Hank Vandenham, who was the winemaker at Elgee Park, helped Lindsay with his first vintage in 1987. To press the one tonne of grapes forecast, Lindsay had bought an old milk vat. It was a shock, therefore, when the one tonne turned out to be 140 kilos. Not to be deterred, he found an old fish tank in the garage, and wrapped it in an electric blanket to keep the ferment warm.
Thanks to the courage and perseverance of these pioneers, the Mornington Peninsula is now one of the top wine regions in Australia. Fifty years on, the region has over 200 vineyards and more than 50 cellar doors, and is a major draw. Its cool, maritime climate makes it one of the best regions in Australia for growing Pinot Noir – 52% of production is Pinot –and wine and food tourism is booming. With a few exceptions, notably Elgee Park, Cabernet is a distant memory.
PRIMED FOR PINOT AND COOL CLIMATE CLASSICS
There is considerable stylistic variation in Peninsula Pinot Noir, due to the many different sites. At least seven sub-regions have been identified. To make a broad generalisation, the deep red volcanic soils “up the hill’ in Main Ridge and Red Hill (120–300m above sea level) produce more ethereal, finely structured, red-fruited wines. The sandy soils “down the hill” in Moorooduc and Tuerong (around 50m above sea level) generally yield darker-fruited, more tannic Pinots. Then there’s different characters which derive from the yellow duplex soils in Dromana, and the brown duplex in Merricks. Without doubt, many other amazing terroirs remain to be discovered.
Jamie McCall tapping the barrels at Paringa Estate
Tom Carson and the team at Yabby Lake
Whilst Pinot Noir is undoubtedly terroir-driven, the region’s Chardonnay (at 26% of production) is influenced more by the winemaker than the vineyard. In general, Mornington Chardonnays have the classic cool climate characteristics of citrus and stone fruit, with lively acid and good palate weight.Winemakers such as Ric McIntyre from Moorooduc Estate, Tom Carson from Yabby Lake, Simon Black from Montalto, and Jamie McCall from Paringa Estate, build complexity into their wines through clever winemaking. They use techniques such as fermenting the wine on solids in oak and stirring the lees. Some use malolactic fermentation in certain vintages. Their Chardonnays have flinty, struck match aromas on the nose, and a silky texture reminiscent of top white Burgundies.
The next grape in order of volume is Pinot Gris (15% of production). Kathleen Quealy and Kevin McCarthy introduced it to the region in the early 1990s when they established their first winery, T’Gallant, at a time when it was a relatively unknown in Australia. They demonstrated the versatility of this grape by making both the lighter ‘Grigio’ styles popular in Northern Italy, and the more textured, powerful ‘Gris’ wines characteristic of Alsace.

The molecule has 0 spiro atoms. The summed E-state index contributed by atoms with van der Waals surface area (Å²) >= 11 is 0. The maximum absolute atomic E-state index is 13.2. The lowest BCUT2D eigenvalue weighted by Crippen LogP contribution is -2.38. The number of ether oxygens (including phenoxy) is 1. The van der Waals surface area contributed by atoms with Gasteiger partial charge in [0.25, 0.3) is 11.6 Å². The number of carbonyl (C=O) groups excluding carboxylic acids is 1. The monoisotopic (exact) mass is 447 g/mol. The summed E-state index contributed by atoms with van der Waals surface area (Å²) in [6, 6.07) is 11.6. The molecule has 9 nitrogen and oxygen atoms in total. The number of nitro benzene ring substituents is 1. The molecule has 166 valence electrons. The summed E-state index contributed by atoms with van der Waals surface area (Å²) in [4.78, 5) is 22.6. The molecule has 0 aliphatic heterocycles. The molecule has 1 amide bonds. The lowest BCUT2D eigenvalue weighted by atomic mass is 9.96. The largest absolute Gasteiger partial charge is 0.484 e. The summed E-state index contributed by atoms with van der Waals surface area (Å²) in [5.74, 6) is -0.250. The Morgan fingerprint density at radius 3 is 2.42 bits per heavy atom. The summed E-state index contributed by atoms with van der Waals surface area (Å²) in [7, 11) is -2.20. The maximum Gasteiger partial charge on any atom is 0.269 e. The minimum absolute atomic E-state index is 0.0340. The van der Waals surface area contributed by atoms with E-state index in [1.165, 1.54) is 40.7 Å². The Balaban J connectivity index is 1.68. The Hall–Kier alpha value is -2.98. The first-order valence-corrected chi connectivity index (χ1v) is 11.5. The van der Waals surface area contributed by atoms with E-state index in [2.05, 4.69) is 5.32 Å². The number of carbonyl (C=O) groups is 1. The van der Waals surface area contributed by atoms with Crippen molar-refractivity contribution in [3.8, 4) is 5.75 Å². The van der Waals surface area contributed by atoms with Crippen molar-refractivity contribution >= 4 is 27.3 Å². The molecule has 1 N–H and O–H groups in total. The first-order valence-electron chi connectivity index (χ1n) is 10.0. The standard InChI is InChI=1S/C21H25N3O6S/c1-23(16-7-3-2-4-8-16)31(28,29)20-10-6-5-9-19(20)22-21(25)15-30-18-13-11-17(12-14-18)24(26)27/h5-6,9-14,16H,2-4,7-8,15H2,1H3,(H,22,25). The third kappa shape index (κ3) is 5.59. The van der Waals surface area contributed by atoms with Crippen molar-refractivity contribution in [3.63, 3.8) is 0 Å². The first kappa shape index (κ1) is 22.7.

Kerri Greens' Cellar Door
They now own Quealy Wines, based at the Balnarring Vineyard. After visiting Josko Gravner in Collio Goriziano, close to the Italian border with Slovenia, and tasting his magnificent amphora wines, they have been experimenting with their own skin contact whites. Their powerful, textured orange Friulano is an Australian first.
Winemaking flair runs in the family; their son, Tom McCarthy, is building a reputation with viticulturist Lucas Blanck (Domaine Paul Blanck, Alsace) and their label, Kerri Greens. They make Pinot Noir and Chardonnay from different sites, a delicious Rosé, and a sweet Gewürztraminer/Pinot Gris blend which pays tribute to Lucas’ heritage.
TOWARDS A CENTURY OF WINE
Adventurous winemaking is also in Rollo Crittenden’s DNA, who heads Crittenden Wines. When discussing his father’s legacy, he says, “I feel pride and admiration. I’m delighted to be continuing his work. He forged a path for the next generation.” As well as making excellent Pinot Noirs and Chardonnays, he brings a flavour of Spain with his Los Hermanos range; a Tempranillo, and a crisp, white Saludo.
Rollo Crittenden and the young guns of Mornington Peninsula
Peninsula Pioneer Kathleen Quealy
It is his Cri de Coeur Savagnin, however, which has really sparked media attention. This exquisitely golden, nutty, complex wine is inspired by the vins jaunes from Jura, made from Savagnin, and the fortified wines from Jerez (Sherry).
So, with the next generation of winemakers firmly making their mark, and continuing the camaraderie and innovation of their forebears, the region is in good hands for the next fifty years. And who knows? Cabernet may even make a comeback...